Igniting Change: See How the Youth Activation in School Summit Started the Spark.

On Tuesday, June 4th nearly 100 exuberant youth, educators, and field experts filed into a room at the vibrant Facebook Headquarters in Menlo Park, Ca. Their eagerness illustrated their preparedness for the two-day journey ahead of them. 

PeerForward, in partnership with Facebook Education, held its’ second annual Youth Activation in Schools summit. Leaders of various backgrounds from across the nation gathered to discuss how they could bring Youth Activation to their communities. Youth Activation is the process of creating and executing student-designed solutions to pressing challenges youth identified in their schools.

Over the course of the weekend, youth leaders and adult allies worked diligently to assess the needs of their community and identify the most pressing challenges they see in their schools, colleges, or organization. By identifying root causes, participants were able to collaborate with veteran Youth Activators, who are experienced in youth-led initiatives, to devise a plan of action to address their identified challenge. To get a quick view of the YAS summit, check out the short video below.

Phillip Lyew-Daniels stands beside his fellow Veteran Youth Activators.

Moises Urena explaining the key components of a SMART goal.

Veteran Youth Activators, like Phillip Lyew-Daniels and PeerForward alum Moises Urena, understand personally the impact of young leaders having a more experienced mentor to help guide them. Both Phillip and Moises created and led their own mentorship programs. Moises aimed to provide high school freshmen with opportunities for leadership development, while Phillip sought to provide access to information and resources for incoming students of color at Clemson University. Their personal experience allowed them to masterfully facilitate sessions in which Youth Activators were tasked with creating SMART – Specific, Measurable, Achievable, Relevant, and Timely – Goals. Their assistance allowed students to think creatively about how they could turn their abstract ideas in concrete actions.

Youth Activators also were given an opportunity to define their leadership qualities through an individualized reflective activity. Among those leading the activity were veteran Youth Activators Nastassja Morton and Alexander Trapps-Chabala. Nastassja, having led her own Peer Leader Team in Bowie, Md., guided students through their stories, extracting words, phrases, and themes which together formed a vision of a young changemaker.

Alexander Trapps-Chabala, who founded the genealogy and social justice platform, KinConnector, understood the importance of establishing a strong sense of self as a Youth Activator. His work researching the family history of marginalized communities meant that Alex was prepared to connect the leadership journey of the Youth Activators in the room to a larger impact they could have on their communities for generations to come.

Alexander Trapps-Chabala speaks with Antoine Lindsey and Jo Smith.

Students and adult allies were there to do the work of creating youth-led solutions, and to witness the triumph of what youth-led action can do for surrounding communities. PeerForward Alums, Antwon Lindsey and Marquez Davies, exemplified the power of Youth Activation and strategic partnerships. Lindsey, an author, and short filmmaker described the journey of taking his written work to the big screen. In a riveting panel, Antwon and Marquez explained that their trajectory was based completely on their desire to showcase the untold story of their community. That desire, with ambition and months of planning, culminated in the completion of Antwon’s directorial debut, Reticent: Why Black Boys Can’t Cry. The Youth Activation in Schools summit showcased a short snippet of the video, which highlights mental health among black boys. Davis, a graduate of Clark Atlanta University and host of the Teach-Him Podcast  detailed his experience connecting with various members of his community to create a film screening for the residents in the area; the success of which, according to Davis, was the ability for people to see themselves represented in film and to spark a conversation that might create a larger shift in how their community views mental health and prosperity.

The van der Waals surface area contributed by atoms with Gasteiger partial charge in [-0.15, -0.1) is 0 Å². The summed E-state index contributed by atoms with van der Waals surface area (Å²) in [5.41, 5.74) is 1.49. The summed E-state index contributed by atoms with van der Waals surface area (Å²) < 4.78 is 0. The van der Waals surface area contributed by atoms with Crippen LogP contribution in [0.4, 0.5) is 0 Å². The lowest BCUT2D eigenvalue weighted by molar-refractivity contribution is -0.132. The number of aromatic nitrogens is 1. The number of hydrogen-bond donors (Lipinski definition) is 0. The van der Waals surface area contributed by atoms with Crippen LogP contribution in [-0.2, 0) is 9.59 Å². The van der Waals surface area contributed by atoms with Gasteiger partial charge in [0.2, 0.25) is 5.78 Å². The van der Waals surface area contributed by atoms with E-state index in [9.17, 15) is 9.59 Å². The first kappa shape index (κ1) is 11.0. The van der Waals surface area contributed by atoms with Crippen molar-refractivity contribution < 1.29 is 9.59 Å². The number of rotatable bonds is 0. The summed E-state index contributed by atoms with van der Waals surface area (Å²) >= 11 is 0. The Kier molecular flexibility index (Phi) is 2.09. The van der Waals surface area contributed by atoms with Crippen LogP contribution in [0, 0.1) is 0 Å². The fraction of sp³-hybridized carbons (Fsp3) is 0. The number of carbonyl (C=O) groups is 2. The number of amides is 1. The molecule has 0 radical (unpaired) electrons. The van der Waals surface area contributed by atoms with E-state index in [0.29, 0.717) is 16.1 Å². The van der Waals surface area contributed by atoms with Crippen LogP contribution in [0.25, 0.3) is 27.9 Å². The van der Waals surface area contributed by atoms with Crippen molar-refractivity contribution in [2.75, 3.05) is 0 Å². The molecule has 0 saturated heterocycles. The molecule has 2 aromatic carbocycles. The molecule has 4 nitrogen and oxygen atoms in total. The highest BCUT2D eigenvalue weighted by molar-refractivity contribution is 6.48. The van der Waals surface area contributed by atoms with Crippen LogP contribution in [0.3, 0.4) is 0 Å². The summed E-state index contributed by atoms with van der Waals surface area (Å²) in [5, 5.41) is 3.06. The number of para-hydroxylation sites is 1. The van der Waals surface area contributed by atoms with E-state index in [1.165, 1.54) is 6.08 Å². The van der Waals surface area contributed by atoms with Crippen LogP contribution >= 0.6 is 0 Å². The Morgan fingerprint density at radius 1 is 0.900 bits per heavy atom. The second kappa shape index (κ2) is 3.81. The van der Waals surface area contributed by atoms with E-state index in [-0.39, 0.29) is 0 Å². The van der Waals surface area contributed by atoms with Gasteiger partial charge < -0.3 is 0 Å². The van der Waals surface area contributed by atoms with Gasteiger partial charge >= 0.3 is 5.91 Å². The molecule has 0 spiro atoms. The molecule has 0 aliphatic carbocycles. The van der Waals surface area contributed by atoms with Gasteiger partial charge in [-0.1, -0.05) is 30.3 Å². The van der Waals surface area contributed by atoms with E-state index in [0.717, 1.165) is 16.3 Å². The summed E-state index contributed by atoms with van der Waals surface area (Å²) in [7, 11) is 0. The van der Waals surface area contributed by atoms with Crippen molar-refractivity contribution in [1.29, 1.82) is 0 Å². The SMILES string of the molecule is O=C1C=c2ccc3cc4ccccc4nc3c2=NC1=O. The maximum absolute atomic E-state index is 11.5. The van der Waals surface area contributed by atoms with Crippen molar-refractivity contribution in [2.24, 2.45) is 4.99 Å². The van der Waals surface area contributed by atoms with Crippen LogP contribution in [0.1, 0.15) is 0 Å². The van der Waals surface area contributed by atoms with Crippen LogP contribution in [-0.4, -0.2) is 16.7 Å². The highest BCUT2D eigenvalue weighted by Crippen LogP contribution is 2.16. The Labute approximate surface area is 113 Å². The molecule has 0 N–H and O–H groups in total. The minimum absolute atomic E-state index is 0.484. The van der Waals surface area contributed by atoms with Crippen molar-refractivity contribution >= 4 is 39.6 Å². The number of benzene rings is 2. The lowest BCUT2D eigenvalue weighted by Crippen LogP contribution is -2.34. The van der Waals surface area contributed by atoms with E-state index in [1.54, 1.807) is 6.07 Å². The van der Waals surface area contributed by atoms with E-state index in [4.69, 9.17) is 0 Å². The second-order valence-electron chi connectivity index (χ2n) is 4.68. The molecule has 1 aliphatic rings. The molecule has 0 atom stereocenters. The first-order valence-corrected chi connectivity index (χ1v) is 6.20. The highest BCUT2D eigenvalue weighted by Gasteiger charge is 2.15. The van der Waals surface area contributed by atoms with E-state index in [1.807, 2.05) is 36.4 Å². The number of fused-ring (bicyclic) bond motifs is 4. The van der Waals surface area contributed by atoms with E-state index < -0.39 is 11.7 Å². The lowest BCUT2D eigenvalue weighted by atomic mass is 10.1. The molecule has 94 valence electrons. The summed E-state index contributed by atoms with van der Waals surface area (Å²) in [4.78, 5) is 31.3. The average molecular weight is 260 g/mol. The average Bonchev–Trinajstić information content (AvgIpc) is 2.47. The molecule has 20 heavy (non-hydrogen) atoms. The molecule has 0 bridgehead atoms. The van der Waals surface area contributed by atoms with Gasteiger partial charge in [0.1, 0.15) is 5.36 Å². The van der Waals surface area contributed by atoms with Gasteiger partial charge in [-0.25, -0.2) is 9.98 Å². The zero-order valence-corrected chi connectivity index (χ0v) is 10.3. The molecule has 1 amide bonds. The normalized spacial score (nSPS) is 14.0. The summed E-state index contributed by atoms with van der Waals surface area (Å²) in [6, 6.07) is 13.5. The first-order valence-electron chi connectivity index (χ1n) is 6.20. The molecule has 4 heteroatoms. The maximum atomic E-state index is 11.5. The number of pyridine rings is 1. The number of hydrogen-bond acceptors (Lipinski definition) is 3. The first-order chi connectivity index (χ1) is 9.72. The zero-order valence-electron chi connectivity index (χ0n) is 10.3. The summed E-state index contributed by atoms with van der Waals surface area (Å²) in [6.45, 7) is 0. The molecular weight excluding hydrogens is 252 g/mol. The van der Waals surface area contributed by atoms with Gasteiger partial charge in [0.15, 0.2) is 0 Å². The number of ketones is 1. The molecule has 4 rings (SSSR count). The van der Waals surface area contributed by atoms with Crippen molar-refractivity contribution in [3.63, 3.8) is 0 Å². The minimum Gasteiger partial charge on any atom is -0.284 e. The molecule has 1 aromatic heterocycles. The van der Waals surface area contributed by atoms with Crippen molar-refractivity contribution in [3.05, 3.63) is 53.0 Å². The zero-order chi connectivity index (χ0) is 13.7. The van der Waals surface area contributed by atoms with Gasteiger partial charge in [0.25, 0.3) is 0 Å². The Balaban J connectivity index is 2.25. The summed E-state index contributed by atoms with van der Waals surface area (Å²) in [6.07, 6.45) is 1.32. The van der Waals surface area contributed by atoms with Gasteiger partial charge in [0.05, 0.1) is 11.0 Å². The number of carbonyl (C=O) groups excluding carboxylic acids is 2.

The Youth Activation in Schools summit culminated in a live stream of Youth Activators showcasing the plans they devised over two days. After working with SuperPower Coaches to perfect their pitch, Youth Activators spoke about tackling a range of issues from mental health and awareness in schools to improving graduations rates, highlighting direct actions and campaigns they planned to bring back to their community. The live stream can be viewed here.

Action teams came from:  School districts – Broward County (Fla.) Public Schools, Dallas Independent School District, District of Columbia Public Schools, Jacksonville-Duvall County Public Schools, Los Angeles Unified School District, Nampa (Idaho) School District, Metropolitan Nashville Public Schools, New York City Department of Education, Noble Network of Charter Schools, and Stockton Public Schools; Colleges – Broward College and Valencia College; and Nonprofits – Achieve Atlanta, BRIDGES, and Oasis Center.

After a successful weekend of planning, Youth Activators participated in State of the Young People, a conference hosted by America’s Promise Alliance, that held a number of panels discussing the range of challenges that younger generations face and how they have and can overcome those challenges.



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We’ve changed our name, but our mission and values are the same. After two decades of leveraging peer influence to guide more students to higher education, we’ve adopted a name that reflects the power of youth activation. Read more